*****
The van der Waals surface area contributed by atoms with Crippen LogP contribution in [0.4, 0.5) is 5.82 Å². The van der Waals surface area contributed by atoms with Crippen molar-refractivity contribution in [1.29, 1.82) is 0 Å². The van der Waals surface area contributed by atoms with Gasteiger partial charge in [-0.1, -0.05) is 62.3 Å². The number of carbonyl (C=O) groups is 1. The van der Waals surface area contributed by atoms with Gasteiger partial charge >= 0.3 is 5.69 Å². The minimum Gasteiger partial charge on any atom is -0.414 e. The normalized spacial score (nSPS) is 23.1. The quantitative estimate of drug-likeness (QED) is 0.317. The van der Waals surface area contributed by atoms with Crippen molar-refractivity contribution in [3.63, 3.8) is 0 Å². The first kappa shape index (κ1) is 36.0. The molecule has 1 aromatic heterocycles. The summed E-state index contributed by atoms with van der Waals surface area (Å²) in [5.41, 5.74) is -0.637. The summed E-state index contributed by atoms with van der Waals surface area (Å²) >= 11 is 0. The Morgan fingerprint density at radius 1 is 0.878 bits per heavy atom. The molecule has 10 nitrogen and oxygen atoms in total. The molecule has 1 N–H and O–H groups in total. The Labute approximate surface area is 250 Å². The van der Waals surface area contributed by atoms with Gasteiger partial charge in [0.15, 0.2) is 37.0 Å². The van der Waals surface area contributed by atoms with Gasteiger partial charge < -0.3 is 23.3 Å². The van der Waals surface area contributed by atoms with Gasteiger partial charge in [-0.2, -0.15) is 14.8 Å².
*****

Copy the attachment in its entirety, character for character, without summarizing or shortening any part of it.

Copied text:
The van der Waals surface area contributed by atoms with Crippen LogP contribution in [0.4, 0.5) is 5.82 Å². The van der Waals surface area contributed by atoms with Crippen molar-refractivity contribution in [1.29, 1.82) is 0 Å². The van der Waals surface area contributed by atoms with Gasteiger partial charge in [-0.1, -0.05) is 62.3 Å². The number of carbonyl (C=O) groups is 1. The van der Waals surface area contributed by atoms with Gasteiger partial charge >= 0.3 is 5.69 Å². The minimum Gasteiger partial charge on any atom is -0.414 e. The normalized spacial score (nSPS) is 23.1. The quantitative estimate of drug-likeness (QED) is 0.317. The van der Waals surface area contributed by atoms with Crippen molar-refractivity contribution in [3.63, 3.8) is 0 Å². The first kappa shape index (κ1) is 36.0. The molecule has 1 aromatic heterocycles. The summed E-state index contributed by atoms with van der Waals surface area (Å²) in [5.41, 5.74) is -0.637. The summed E-state index contributed by atoms with van der Waals surface area (Å²) >= 11 is 0. The Morgan fingerprint density at radius 1 is 0.878 bits per heavy atom. The molecule has 10 nitrogen and oxygen atoms in total. The molecule has 1 N–H and O–H groups in total. The Labute approximate surface area is 250 Å². The van der Waals surface area contributed by atoms with Gasteiger partial charge in [0.15, 0.2) is 37.0 Å². The van der Waals surface area contributed by atoms with Gasteiger partial charge < -0.3 is 23.3 Å². The van der Waals surface area contributed by atoms with Gasteiger partial charge in [-0.2, -0.15) is 14.8 Å².